He played a grand total of 16 minutes of basketball all season for the Orediggers. He scored just 6 total points and sat on the bench for the last 28 games. And yet this senior basketball player may have been one of the key reasons that Mines has had such a historic season, as chants of “Gordo Magic” rise from the stands every game without fail. During the first game of the season, an easy 87-56 win over Black Hills State, senior starting forward Gordon Galloway suffered what he thought was a minor knee injury late in the first half and sat on the bench for the rest of the game. But when the injury lingered weeks later, Galloway knew he was in more trouble than he originally thought, and left to get an MRI. The results were not encouraging and showed that Galloway had torn his right ACL and would likely be done for the remainder of the season. After four more doctors confirmed his fate, Galloway knew that he had played his final game in an Oredigger uniform - just as the team was on the verge of a historic season. Before the tragic injury, Galloway was one of Mines’ main weapons, scoring 11.4 points per game the during the 2010-2011 season. A three year starter, Galloway was on pace to eclipse the 1000 point mark in his career, and made the Orediggers, already the top-ranked team in the nation, an even more deadly threat in the NCAA Tournament. But instead of whining, Galloway accepted his fate and vowed to make his teammates better. As soon as he discovered that he would no longer be able to play basketball, Galloway asked to become one of head coach Pryor Orser’s graduate assistants. Orser
Athlete Senior, Petroleum Engineering: Basketball Week ... Gordon Galloway,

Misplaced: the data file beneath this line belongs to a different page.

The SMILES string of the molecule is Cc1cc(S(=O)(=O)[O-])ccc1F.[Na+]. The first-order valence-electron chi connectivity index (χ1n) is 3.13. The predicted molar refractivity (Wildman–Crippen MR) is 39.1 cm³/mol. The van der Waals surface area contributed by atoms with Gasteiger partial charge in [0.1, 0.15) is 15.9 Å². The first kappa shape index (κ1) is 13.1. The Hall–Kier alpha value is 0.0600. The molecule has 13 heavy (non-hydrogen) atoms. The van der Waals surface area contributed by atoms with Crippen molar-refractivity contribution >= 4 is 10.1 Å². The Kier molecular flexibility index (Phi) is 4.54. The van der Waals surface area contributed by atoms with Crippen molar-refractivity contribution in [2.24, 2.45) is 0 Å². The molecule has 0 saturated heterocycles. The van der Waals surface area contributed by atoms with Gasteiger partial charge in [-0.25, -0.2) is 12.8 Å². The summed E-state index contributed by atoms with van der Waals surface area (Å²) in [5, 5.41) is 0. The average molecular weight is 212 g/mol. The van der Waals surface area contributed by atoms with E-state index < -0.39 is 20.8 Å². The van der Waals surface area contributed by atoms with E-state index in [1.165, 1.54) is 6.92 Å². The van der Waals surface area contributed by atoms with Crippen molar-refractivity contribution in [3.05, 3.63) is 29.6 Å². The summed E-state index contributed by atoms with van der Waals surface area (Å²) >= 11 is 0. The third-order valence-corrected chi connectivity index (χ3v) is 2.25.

agreed, and Galloway spent the remainder of the season in a suit and tie, and for the first time in his career, was cheering on his teammates from the bench instead of the floor. For his efforts, and perseverance throughout his career, Gordon Galloway is this week’s Honorary Athlete of the Week. [Oredigger] What went through your head when you injured your knee? [Galloway] For the first couple of weeks, I thought it wasn’t that bad, until I got the MRI and I finally realized that I was done. It hits you quick, but I tried to stay positive. What is it like to sit back and watch your team play and not be able to be out there with them? It’s tough losing your senior year, but I got to start for three full years before that and it’s cool to see how people have stepped up in a huge way and forced them to be better than they might have been. And I guess I’m not quite as nervous before games anymore. What was the biggest transition from being a player to a coach? I’m still trying to be a leader on the team, that stayed the same. But now it’s like, I help them with their game, and help them with whatever they need. How do you think you helped coach the team in a way that perhaps your coaches weren’t quite able to do? Well, I guess I know my teammates and their tendencies and I know what to do to help them improve after playing with them for three years. Favorite basketball memory? It would probably be my third year here when we were upset in the RMAC Tournament and thought our season was over. Coach got a call that maybe we could still get into the NCAA Tournament, but we really needed this one team to lose. I remember watching the game with Sean [Armstrong] and that team lost and we started to realize we had a shot to get in. I called [former CSM player Levi Hamilton] and I remember he was out skiing and thought we were joking and full of it. But we watched the selection show in his basement and when they announced our team, we just went crazy. It was really cool. What is the hardest part about being a student athlete? Managing school and athletics. Every student knows how hard it is to get good grades here, and adding basketball on top can make it tough. But it’s not all bad. School can be a grind, and sometimes basketball just takes your mind off it for a little bit. Favorite aspect of Mines? I like that it’s a small school. And it’s a lot different than California too. The people here tend to be a little more outgoing and everybody does a different sport. The only bad thing is the weather, but overall it’s just a good place to be. If you could change one thing about Mines, what would it be? I’d like to see more fans come to sporting games, to get out of the books more and watch some of our teams. We have some really great sports here, with the soccer team and football, and a really great cross country team too. What is the nerdiest thing you have seen on campus? Well, not sure if it’s nerdy, but I like watching when the kids run to buildings in between classes. They have ten minutes to get there, they should be able to relax a little more. What is the nerdiest thing the basketball team does? Well, we’ve never had a sound system in our locker room, so the electrical engineer side of us came out and we ran wires through the ceiling and installed our own little stereo and sound system. Favorite class you have taken? Decision analysis with Dr. M. Walls. I liked it a lot. It’s a cool class for anyone involved in the industries or any large economic decision. Least favorite class? Mechanics of Materials. That was the closest to failing I came. I studied really hard for the final, and I was already thinking of how I was going to explain this to my parents. It wasn’t the teacher’s fault, really, I just didn’t put in the effort I needed to. If you could add one class here what would it be? I think I would add a roller blading class. I used to be a pretty good roller blader back in California and I would cruise around. Do you have a nerdy habit or hobby? Not really, but I’ve always wanted to set up a little ammo shop for the humans versus zombies game. You know, set it up on Kafadar and make a little money. It’d be great. What has your time at Mines taught you? Probably that you can have all the talent in the world, but if you don’t put in the effort, you won’t go anywhere. I’ve seen it in basketball players too, it’s all up to you as to how far you will go.